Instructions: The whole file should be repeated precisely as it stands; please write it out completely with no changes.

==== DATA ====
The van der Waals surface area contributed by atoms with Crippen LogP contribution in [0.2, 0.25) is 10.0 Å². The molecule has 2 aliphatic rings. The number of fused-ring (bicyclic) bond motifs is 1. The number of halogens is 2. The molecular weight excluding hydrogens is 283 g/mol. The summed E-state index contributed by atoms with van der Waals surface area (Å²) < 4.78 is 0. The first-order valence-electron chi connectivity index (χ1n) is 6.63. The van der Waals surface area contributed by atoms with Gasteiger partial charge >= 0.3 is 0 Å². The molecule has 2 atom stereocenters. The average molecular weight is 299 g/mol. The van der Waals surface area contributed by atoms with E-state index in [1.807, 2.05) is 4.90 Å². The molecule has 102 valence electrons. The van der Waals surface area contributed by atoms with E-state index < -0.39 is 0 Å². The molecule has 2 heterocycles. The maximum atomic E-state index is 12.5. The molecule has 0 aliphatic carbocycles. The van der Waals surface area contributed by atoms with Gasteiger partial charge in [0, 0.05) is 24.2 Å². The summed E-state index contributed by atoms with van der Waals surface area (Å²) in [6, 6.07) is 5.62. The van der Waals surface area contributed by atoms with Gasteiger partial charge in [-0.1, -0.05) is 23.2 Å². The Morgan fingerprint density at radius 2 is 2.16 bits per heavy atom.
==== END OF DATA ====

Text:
The van der Waals surface area contributed by atoms with Crippen LogP contribution in [0.2, 0.25) is 10.0 Å². The molecule has 2 aliphatic rings. The number of fused-ring (bicyclic) bond motifs is 1. The number of halogens is 2. The molecular weight excluding hydrogens is 283 g/mol. The summed E-state index contributed by atoms with van der Waals surface area (Å²) < 4.78 is 0. The first-order valence-electron chi connectivity index (χ1n) is 6.63. The van der Waals surface area contributed by atoms with Gasteiger partial charge >= 0.3 is 0 Å². The molecule has 2 atom stereocenters. The average molecular weight is 299 g/mol. The van der Waals surface area contributed by atoms with E-state index in [1.807, 2.05) is 4.90 Å². The molecule has 102 valence electrons. The van der Waals surface area contributed by atoms with E-state index < -0.39 is 0 Å². The molecule has 2 heterocycles. The maximum atomic E-state index is 12.5. The molecule has 0 aliphatic carbocycles. The van der Waals surface area contributed by atoms with Gasteiger partial charge in [0, 0.05) is 24.2 Å². The summed E-state index contributed by atoms with van der Waals surface area (Å²) in [6, 6.07) is 5.62. The van der Waals surface area contributed by atoms with Gasteiger partial charge in [-0.1, -0.05) is 23.2 Å². The Morgan fingerprint density at radius 2 is 2.16 bits per heavy atom.